Exploring the Landscape of "Community" in Aging Research: Quantitative and Qualitative Approaches
Using data from a sample of older Mexican American men in Houston, Texas, the first paper describes the use of geographic information systems (GIS) to explore the communities of adults who inject heroin, and specifically how drug treatment services located in their communities may impact drug abuse behavior. The second paper uses survey data from older workers in the Northeast to explore the mechanisms through which workplace-based communities affect individuals' psychological well-being, for better and for worse. With specific attention to older adults in naturally occurring retirement communities in New York, the third paper uses a grounded theory approach to explore how supportive relationships among neighbors might contribute to aging in place. Finally, drawing on photo elicitation interview techniques with older adults residing in budget hotels in Georgia, the fourth paper will describe perceptions and the personal significance of “micro-community” affiliations.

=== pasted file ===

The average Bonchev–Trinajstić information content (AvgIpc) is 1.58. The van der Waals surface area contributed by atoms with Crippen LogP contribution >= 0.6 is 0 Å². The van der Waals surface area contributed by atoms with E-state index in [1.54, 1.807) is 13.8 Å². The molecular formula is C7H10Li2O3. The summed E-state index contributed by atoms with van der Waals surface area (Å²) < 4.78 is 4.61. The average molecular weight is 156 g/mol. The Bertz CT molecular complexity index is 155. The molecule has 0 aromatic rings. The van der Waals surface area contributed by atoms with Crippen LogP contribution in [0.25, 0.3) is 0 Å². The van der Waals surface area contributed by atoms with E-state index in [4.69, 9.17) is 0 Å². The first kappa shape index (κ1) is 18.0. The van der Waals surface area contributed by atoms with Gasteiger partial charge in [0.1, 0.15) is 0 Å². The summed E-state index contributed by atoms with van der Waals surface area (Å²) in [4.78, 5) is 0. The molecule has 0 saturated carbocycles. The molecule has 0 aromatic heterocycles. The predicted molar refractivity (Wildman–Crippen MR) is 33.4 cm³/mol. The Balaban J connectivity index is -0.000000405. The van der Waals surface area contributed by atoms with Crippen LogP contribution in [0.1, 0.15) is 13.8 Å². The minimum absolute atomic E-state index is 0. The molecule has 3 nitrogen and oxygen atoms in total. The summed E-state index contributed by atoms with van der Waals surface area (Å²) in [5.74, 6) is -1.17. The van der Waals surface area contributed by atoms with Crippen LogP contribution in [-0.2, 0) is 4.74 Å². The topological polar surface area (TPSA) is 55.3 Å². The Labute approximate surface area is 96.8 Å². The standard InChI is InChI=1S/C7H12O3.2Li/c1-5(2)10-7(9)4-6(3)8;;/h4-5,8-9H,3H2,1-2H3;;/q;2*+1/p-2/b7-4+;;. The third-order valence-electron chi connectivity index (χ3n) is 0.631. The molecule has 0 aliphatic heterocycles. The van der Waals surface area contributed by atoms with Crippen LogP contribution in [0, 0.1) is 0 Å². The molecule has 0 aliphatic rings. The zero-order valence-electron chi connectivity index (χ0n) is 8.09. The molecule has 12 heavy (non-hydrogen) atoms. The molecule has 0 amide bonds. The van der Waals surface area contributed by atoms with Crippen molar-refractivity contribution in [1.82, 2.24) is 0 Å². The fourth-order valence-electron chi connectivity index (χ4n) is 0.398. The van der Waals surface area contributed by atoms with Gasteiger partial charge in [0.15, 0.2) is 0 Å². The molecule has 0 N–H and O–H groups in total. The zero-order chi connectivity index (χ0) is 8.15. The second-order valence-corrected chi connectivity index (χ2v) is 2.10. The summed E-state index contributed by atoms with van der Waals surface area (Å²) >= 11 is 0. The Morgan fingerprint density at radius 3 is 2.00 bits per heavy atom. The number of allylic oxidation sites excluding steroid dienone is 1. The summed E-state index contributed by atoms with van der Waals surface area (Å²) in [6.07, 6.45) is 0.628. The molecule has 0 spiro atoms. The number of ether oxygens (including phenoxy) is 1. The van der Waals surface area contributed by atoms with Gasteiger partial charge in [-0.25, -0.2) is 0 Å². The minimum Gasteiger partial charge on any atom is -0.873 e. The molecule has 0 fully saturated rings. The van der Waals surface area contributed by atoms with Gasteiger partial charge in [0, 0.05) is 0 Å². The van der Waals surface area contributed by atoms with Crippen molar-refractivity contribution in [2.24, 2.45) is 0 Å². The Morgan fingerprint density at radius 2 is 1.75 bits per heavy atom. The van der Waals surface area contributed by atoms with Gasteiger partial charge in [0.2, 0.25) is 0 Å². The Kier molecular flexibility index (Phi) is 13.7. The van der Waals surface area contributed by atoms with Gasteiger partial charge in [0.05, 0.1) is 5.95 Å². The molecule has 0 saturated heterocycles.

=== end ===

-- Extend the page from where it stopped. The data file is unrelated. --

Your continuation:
A discussant will help to reiterate patterns of similarity in findings that emerge across these papers, while also identifying issues that are unique to the particular contexts and methodologies of each study. Implications for community practice and future community-focused research with diverse subgroups of older adults will also be discussed.